The final section of the book, on politics, is probably the weakest, though Nordhaus has some interesting things to say about public opinion formation. He is, however, surprisingly naive about some aspects of politi.cs His advice to scientists who become engaged in global warming politics to keep saying the truth over and over again, and claims that this worked for tobacco control. Well, it worked to some extent in the USA but internationally, tobacco abuse continues to spread and present WHO estimates are about 5 million premature deaths per year to due to tobacco, hardly a major success. He also has an unfortunate, and increasingly common, piece of rhetoric in which he presents his very well grounded policy proposals as a "conservative" solution. Nordhaus is advocating an unprecedented international scheme of taxation with the goal of fundamentally changing our civilization's energy production system. This is conservative?
I'm at a loss to explain the four- and five-star reviews of "Climate Casino." I'm also unsure of the book's intended audience. Economists who are unfamiliar with the economics of climate change might learn from it, as would natural scientists who want to know more about how economists think about climate issues. However, it is definitely NOT a primer for non-scientists and non-economists.
The actual science of climate change gets only a few pages of text. The rest of the book is about economics -- and this material is badly handled. For one thing, the introduction of economic concepts such as externalities and discounting is rushed. For another, too many pages are devoted to hilariously speculative estimates of the economic impact of climate change in the late 21st century, as if economists have any ability to look 80 years into the future. Worst of all, the book glosses over the inability of economics to value non-market goods such as species and ecosystems -- which makes it impossible for economists to calculate the "return" on investments made to slow down climate change and mitigate its impact. Since one of the book's central assumptions is that environmental investments should pay the same return as other investments, we are left with a gaping hole in the argument.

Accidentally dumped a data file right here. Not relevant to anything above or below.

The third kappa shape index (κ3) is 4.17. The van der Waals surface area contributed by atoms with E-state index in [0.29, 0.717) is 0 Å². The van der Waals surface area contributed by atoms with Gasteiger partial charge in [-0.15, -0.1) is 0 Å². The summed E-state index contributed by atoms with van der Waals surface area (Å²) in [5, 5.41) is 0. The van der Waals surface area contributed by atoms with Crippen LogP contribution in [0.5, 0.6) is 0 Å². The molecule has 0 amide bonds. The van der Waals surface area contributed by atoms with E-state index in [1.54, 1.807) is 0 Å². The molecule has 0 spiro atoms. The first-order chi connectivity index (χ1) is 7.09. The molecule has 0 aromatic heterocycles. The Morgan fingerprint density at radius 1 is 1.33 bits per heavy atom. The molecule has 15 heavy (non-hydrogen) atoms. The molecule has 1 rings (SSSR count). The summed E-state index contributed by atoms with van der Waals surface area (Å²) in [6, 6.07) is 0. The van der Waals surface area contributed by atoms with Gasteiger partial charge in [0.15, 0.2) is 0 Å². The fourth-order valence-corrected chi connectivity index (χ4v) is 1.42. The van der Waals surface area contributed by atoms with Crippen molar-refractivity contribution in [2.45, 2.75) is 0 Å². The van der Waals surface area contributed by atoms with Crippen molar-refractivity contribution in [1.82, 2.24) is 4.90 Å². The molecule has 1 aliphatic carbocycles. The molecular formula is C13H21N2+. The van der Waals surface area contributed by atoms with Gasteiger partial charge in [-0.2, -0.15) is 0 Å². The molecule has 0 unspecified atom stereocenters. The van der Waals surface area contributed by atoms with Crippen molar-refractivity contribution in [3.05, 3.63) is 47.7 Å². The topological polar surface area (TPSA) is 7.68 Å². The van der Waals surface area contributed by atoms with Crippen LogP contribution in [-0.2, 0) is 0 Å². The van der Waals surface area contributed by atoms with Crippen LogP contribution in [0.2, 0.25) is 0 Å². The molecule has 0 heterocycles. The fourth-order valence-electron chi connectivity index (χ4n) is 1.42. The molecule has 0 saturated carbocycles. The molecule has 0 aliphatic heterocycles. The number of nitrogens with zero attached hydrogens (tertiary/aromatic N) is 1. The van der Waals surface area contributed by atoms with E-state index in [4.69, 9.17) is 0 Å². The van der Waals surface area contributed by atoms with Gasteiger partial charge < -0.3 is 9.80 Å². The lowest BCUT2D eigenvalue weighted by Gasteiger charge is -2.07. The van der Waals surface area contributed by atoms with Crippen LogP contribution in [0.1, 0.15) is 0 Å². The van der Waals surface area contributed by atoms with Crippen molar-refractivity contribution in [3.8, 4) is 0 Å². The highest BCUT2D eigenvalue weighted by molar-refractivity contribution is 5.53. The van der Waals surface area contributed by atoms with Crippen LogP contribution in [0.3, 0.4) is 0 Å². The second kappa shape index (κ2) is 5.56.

To be fair, the book does drive home many good points, such as the urgent need to price carbon-use correctly and to wean ourselves from coal-fired power generation. The book also highlights the seeming paradox that economic growth simultaneously causes climate change yet provides the resources to mitigate its impact. But, at the end of the day, the toolkit of economics, though helpful with things like carbon taxes, has little to say on the basic question of how much warming and environmental destruction mankind should tolerate over the next century or two. At bottom, that is an ethical question. It is too big for economics to handle.
on April 9, 2014
This an easy to read introduction to climate change. Norhaus reviews the technical aspects and the policy history well. He makes a good case for some kind of carbon pricing to reduce greenhouse gas emissions. The book suffers from the tendency, perhaps common among economists, to discount the role of power in society. He comes to it near the end of the book, but it is unsatisfying. Also, he dismisses any role for government aside from the institution of a carbon tax. I agree this is an effective mechanism for fighting climate change, but other regulations and incentives are given short shrift in the discussion. Indeed, he can be so dismissive that his analysis suffers. Still, I use Climate Casino in a college classroom to discuss climate change and it is valuable as long as other readings or discussion can fill in the gaps and provide a more complete context.
on May 23, 2014
Sober analysis looking at data as economist and scientist is what is promised and delivered. The analogy of a casino is apt as he explains that there is still uncertainty in many elements of the the science and economics. What becomes very clear in this logical approach is that we're "throwing the dice" if we do nothing or not. But if we want the odds to be more in our favor, we better be looking very seriously at taxing carbon--like now.